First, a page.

Why isn’t pets poop good fertilizer?
Dogs and some other pets often have high protein intake in their diets. This means their poop is slightly more acidic than regular fecal matter. As it breaks down, the leftover nutrients become incompatible with soil and plant needs, making it unsuitable for fertilizer.
How to Observe National Scoop the Poop Week
Clean after your pet
Of course, the best way to observe National Scoop the Poop Week is by doing just what the holiday says! Make it an active responsibility this week to clean after your pet whenever you find yourselves out and about. Plastic bags are also a method of picking up after your furry friend that is discouraged, so you could research more convenient and eco-friendly ways to go about it, keeping in mind that flushing it down the toilet is the most encouraged method.
Don’t keep all this useful information to yourself, instead share all the helpful benefits of cleaning up after your pets on social media. You could also encourage clean-ups with your friends and family members who are also pet owners. Ensure you constructively correct any poop neglecter you may come across this week, reminding them of their responsibility.
Hire a poop scooper
Just like you might not have known this holiday existed, you may also be ignorant of the existence of professional poop scoopers. That’s right if you just can’t see yourself doing the dirty work, some professionals can get the job done for you. The Association of Professional Animal Waste Specialists also offers this service, and you can find a poop scooper just for you by visiting their site.
5 Interesting Facts About Pet Poop
It’s way more than you think
On average, dogs defecate 275 pounds of waste each year, and cats produce about 1.2 million tons each year.
It contains a lot of bacteria
One gram of dog poop contains as many as 23 million fecal coliform bacteria and feline feces contains a parasite called Toxoplasma gondii.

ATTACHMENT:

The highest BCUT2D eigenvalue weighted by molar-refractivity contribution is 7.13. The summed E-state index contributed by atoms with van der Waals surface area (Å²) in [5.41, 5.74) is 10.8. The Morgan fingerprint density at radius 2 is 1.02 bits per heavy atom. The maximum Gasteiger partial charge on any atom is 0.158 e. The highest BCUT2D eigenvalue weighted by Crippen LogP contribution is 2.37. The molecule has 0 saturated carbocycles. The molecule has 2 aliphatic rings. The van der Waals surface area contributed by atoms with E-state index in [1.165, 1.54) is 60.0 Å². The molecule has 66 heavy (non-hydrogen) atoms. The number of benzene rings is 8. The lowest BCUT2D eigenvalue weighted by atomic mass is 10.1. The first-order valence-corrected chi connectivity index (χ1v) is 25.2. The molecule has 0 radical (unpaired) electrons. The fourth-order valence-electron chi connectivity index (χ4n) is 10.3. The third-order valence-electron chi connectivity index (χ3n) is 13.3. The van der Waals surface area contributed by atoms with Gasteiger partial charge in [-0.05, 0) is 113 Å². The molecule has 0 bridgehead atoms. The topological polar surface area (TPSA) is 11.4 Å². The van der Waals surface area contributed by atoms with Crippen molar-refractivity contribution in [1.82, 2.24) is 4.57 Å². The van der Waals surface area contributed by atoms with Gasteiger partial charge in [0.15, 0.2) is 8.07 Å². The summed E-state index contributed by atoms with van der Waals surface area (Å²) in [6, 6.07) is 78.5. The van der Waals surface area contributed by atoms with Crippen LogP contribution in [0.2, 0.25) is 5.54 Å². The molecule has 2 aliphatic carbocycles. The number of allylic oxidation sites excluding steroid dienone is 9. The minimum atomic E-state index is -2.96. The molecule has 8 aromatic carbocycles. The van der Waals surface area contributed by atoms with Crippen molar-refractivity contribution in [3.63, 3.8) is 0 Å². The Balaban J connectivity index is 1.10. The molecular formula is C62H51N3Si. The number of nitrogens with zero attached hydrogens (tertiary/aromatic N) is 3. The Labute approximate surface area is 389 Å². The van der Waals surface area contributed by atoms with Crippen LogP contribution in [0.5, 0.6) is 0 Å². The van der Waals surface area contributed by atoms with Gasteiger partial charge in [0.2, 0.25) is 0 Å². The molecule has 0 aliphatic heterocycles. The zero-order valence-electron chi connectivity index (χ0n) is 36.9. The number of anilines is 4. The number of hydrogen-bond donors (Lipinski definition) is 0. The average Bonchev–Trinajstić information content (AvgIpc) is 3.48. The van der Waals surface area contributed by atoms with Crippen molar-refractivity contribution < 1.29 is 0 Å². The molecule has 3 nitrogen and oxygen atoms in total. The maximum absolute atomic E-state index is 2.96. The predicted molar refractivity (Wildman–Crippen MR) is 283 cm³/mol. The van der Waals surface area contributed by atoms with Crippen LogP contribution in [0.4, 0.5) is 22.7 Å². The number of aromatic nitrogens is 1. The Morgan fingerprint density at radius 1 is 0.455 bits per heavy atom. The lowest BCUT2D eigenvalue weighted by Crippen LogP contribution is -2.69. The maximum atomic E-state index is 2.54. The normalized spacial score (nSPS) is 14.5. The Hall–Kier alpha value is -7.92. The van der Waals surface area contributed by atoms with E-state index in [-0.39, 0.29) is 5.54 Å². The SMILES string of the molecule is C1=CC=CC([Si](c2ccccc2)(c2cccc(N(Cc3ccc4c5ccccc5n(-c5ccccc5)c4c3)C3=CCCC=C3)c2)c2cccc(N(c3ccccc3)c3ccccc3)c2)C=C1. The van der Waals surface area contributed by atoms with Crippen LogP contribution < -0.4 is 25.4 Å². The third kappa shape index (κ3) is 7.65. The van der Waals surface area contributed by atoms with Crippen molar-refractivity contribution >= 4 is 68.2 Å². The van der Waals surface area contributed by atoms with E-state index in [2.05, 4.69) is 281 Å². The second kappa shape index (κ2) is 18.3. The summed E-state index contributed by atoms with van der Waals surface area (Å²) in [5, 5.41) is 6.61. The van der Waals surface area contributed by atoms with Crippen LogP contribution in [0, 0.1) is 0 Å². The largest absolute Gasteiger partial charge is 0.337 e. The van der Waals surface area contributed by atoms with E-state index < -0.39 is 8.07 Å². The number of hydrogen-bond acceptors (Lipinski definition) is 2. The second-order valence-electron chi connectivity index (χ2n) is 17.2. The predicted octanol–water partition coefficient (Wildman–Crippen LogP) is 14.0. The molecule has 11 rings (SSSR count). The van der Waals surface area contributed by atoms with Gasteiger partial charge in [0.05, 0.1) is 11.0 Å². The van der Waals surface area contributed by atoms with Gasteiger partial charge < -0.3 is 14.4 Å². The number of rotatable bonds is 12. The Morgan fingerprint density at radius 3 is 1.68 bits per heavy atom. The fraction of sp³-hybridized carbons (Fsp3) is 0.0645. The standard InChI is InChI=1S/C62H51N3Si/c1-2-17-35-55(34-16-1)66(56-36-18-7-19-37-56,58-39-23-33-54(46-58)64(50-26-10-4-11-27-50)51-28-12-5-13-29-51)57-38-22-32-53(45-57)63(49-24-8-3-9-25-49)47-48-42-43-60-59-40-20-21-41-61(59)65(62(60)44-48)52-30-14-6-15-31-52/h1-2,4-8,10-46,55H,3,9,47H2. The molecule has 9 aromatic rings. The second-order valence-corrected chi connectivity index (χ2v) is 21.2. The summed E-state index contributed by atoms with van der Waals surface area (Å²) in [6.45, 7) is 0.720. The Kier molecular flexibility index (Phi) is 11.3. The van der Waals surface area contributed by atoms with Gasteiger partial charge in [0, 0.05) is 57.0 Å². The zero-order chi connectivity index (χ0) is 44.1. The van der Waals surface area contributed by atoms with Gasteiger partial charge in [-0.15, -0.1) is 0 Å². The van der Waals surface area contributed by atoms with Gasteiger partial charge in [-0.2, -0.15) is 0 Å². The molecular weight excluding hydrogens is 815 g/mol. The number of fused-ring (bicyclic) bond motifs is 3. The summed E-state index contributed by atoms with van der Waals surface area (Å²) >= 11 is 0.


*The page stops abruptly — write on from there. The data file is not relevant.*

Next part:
Lawn mowers don’t help
Mowing the lawn doesn’t erase the poop, instead, it chops it into smaller pieces and disperses it quicker.
They tell a lot about the pet
Veterinarians can use fecal matter to determine a variety of health-related issues your pet may have.
It can eventually become helpful
For dog and other pets' poop to be considered beneficial fertilizer, it has to be safely composted in an enclosed system.
Why National Scoop the Poop Week is Important
Pet wastes do a lot of damage to our environment through pollution and other means. This observance encourages the environment-friendly responsibility of cleaning up after our pets.
It encourages accountability
Pet owners often liken owning a pet to having a child but are found lacking when it comes to the dirty work that goes with owning these pets. National Scoop the Poop Week holds all pet owners accountable by highlighting one of their responsibilities — cleaning up after their pets.
Thanks to this observance, we can no longer blame our inability to clean up after our pets on ignorance. National Scoop the Poop Week doesn’t only remind us of our civil responsibility, it also highlights the importance of doing so and the environmental dangers of not adhering
National Scoop the Poop Week dates